Sometimes, you have that one brilliant film idea that should by all means awe everybody. If you also manage to attract a star-studded cast and spend millions on marketing the film-to-be, cash should flow right in, right? Wrong. So many times everything looks perfectly fine on paper, but the result is quite different from expectations. What causes each such failure is down to luck and the smallest details, and can only be assessed on a case-by-case basis. We’re not here to do that, but would prefer just showing you a few of last year’s failed products in terms of their box office performance.
The Arthurian legend has delighted many audiences through different formats along the ages, so it should always be a safe bet in terms of earnings. Starring David Beckham, Jude Law and Eric Bana and representing the first installment in what was planned as a six-film series, the movie gathered $148 million from a $175 million budget, failing to draw even.
Stephen King adaptations have almost always made lots of money – the most recent such project being It, which drew $695 million from a budget of $35 million – and it happened last year. Why then couldn’t The Dark Tower, starring Matthew McConaghey and Idris Elba and starting from a far more interesting premise compete with its fellow Stephen Kind inspired production? Admittedly, it didn’t perform as bad as King Arthur did, totaling $111 million earnings from a $60 million budget, but there’s no question that it still seriously underperformed.
I was really sad to learn about the commercial failure of Darren Aronofsky’s latest film, particularly because I can easily place it in my top 3 favourite films of last year. Despite having both Jennifer Lawrence and Javier Bardem as the main characters, the violent and intellectual nature of the project spelled its downfall for mainstream audiences, which resulted in a modest figure of $45 million from a $33 million budget.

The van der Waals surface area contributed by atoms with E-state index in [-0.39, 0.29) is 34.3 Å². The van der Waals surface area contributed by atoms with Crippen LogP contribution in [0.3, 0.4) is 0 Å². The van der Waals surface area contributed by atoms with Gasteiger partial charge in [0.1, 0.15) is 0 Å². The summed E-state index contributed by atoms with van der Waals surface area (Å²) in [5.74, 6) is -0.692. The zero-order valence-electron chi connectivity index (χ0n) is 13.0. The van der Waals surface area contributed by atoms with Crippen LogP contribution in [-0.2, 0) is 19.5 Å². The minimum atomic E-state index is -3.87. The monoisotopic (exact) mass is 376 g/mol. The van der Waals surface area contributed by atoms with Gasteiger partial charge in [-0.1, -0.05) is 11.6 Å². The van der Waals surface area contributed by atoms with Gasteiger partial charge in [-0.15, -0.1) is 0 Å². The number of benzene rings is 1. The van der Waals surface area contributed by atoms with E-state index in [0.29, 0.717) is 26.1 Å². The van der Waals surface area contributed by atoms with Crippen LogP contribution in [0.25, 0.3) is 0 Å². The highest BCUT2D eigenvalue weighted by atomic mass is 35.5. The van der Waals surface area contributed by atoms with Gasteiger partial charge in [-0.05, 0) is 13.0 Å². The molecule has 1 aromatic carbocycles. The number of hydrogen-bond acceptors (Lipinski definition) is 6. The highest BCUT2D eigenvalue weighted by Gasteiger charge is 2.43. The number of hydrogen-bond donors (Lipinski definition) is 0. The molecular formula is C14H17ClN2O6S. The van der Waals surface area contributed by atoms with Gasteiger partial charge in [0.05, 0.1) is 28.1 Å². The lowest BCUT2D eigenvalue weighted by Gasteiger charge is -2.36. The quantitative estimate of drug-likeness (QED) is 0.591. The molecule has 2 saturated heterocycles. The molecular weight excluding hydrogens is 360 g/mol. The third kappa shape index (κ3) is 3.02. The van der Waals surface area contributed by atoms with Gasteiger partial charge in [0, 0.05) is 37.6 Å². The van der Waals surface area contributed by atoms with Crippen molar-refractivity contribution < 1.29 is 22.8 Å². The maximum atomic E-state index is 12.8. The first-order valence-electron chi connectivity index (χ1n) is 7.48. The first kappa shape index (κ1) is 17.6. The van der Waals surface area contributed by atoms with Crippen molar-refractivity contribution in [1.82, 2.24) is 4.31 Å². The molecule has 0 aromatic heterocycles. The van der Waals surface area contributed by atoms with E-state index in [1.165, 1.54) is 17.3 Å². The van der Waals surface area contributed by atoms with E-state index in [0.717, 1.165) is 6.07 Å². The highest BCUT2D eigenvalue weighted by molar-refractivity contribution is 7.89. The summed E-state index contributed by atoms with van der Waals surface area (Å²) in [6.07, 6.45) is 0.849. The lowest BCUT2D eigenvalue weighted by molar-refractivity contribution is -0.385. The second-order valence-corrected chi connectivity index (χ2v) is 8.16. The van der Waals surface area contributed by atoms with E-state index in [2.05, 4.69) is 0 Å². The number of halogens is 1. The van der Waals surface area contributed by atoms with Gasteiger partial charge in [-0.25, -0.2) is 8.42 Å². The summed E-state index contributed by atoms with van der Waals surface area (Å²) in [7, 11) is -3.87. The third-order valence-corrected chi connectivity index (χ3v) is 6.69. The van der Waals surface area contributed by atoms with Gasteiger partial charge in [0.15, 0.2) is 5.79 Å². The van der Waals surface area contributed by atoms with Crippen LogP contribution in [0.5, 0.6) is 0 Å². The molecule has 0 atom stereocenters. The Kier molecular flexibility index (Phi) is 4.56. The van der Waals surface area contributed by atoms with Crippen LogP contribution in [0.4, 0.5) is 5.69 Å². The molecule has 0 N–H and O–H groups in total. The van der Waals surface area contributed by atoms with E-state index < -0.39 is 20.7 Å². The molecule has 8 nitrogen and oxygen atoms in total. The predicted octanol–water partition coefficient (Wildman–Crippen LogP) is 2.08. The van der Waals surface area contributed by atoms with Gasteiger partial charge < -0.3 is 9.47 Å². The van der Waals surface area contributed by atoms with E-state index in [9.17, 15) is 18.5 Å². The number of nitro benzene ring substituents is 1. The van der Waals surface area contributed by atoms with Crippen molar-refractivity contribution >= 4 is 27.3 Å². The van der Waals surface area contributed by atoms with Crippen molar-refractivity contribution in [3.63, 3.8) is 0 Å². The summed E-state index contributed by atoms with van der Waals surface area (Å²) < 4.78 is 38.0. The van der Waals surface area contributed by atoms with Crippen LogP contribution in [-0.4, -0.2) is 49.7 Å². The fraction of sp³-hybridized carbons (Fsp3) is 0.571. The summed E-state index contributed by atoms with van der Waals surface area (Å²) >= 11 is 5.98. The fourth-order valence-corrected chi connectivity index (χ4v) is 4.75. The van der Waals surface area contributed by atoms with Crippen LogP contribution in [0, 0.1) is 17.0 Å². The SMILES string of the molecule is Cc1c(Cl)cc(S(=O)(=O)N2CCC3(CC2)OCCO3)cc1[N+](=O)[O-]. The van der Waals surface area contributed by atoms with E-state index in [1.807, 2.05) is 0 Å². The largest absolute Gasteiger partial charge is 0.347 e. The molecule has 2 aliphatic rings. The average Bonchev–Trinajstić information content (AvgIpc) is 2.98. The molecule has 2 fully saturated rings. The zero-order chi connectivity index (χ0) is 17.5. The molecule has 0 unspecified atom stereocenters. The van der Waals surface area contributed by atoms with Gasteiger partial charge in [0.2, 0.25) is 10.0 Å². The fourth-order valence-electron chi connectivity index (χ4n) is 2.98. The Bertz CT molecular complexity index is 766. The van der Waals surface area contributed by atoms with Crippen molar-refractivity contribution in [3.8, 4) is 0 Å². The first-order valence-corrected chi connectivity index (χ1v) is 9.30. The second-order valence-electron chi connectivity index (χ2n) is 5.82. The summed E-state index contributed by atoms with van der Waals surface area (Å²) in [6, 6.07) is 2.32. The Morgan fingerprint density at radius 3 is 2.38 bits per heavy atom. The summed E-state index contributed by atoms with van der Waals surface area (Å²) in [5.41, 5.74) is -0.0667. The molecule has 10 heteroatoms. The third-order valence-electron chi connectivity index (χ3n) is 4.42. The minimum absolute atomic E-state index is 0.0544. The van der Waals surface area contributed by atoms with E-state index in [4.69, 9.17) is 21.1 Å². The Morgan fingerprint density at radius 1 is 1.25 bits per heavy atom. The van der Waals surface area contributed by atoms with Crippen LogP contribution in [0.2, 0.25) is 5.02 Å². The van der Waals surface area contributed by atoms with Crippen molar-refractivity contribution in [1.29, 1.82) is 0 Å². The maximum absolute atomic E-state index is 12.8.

Despite the very promising choice of subject – the final days of the Ottoman Empire – and a star-studded cast including Oscar Isaac and Christian Bale, this film takes the crown for the worst performer of the year in terms of box office – earnings ratio. Only $8 million were recouped from a $90 million investment, and while the film is certainly no masterpiece, it’s certainly way better than a lot of more fortunate projects.
Despite using a key word that would normally guarantee success in the US, and despite being centred around the Boston Marathon bombings of 2013 – a very headlined topic in recent years – it just wasn’t Patriots Day’s day. Or month. Or year. Even with Mark Wahlberg, John Goodman, Michelle Monaghan and J.K. Simmons on board, and despite positive reviews, it ended up grossing $48 million, only $3 million more than its box office of $45 million.
I was really excited about this one, being a fan of both Nesbo’s writing and Fassbender’s acting. However, poor plot adaptation, poor setting decisions and poor direction made this a complete mess of a film – I haven’t yet met anything who at least had one good word to say about it. Word must have spread quickly, because what initially seemed to be a promising marketing campaign only ended up with earnings of $43 million from a production budget of $35 million.